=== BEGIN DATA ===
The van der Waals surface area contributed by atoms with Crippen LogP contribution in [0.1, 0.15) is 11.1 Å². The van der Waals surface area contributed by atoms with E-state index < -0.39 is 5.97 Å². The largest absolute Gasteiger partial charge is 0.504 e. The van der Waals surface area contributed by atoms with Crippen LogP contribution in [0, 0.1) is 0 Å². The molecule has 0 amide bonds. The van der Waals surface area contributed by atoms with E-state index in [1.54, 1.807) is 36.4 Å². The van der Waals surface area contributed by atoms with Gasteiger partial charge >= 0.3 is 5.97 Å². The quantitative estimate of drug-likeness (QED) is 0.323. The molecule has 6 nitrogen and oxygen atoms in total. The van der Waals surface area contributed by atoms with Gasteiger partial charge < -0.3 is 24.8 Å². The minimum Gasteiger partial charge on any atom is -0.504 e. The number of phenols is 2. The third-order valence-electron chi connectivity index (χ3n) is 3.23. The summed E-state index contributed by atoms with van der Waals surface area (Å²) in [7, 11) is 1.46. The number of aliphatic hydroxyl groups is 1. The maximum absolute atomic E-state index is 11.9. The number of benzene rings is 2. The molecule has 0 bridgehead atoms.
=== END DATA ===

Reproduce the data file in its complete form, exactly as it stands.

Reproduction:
The van der Waals surface area contributed by atoms with Crippen LogP contribution in [0.1, 0.15) is 11.1 Å². The van der Waals surface area contributed by atoms with E-state index < -0.39 is 5.97 Å². The largest absolute Gasteiger partial charge is 0.504 e. The van der Waals surface area contributed by atoms with Crippen LogP contribution in [0, 0.1) is 0 Å². The molecule has 0 amide bonds. The van der Waals surface area contributed by atoms with E-state index in [1.54, 1.807) is 36.4 Å². The van der Waals surface area contributed by atoms with Gasteiger partial charge >= 0.3 is 5.97 Å². The quantitative estimate of drug-likeness (QED) is 0.323. The molecule has 6 nitrogen and oxygen atoms in total. The van der Waals surface area contributed by atoms with Gasteiger partial charge < -0.3 is 24.8 Å². The minimum Gasteiger partial charge on any atom is -0.504 e. The number of phenols is 2. The third-order valence-electron chi connectivity index (χ3n) is 3.23. The summed E-state index contributed by atoms with van der Waals surface area (Å²) in [7, 11) is 1.46. The number of aliphatic hydroxyl groups is 1. The maximum absolute atomic E-state index is 11.9. The number of benzene rings is 2. The molecule has 0 bridgehead atoms.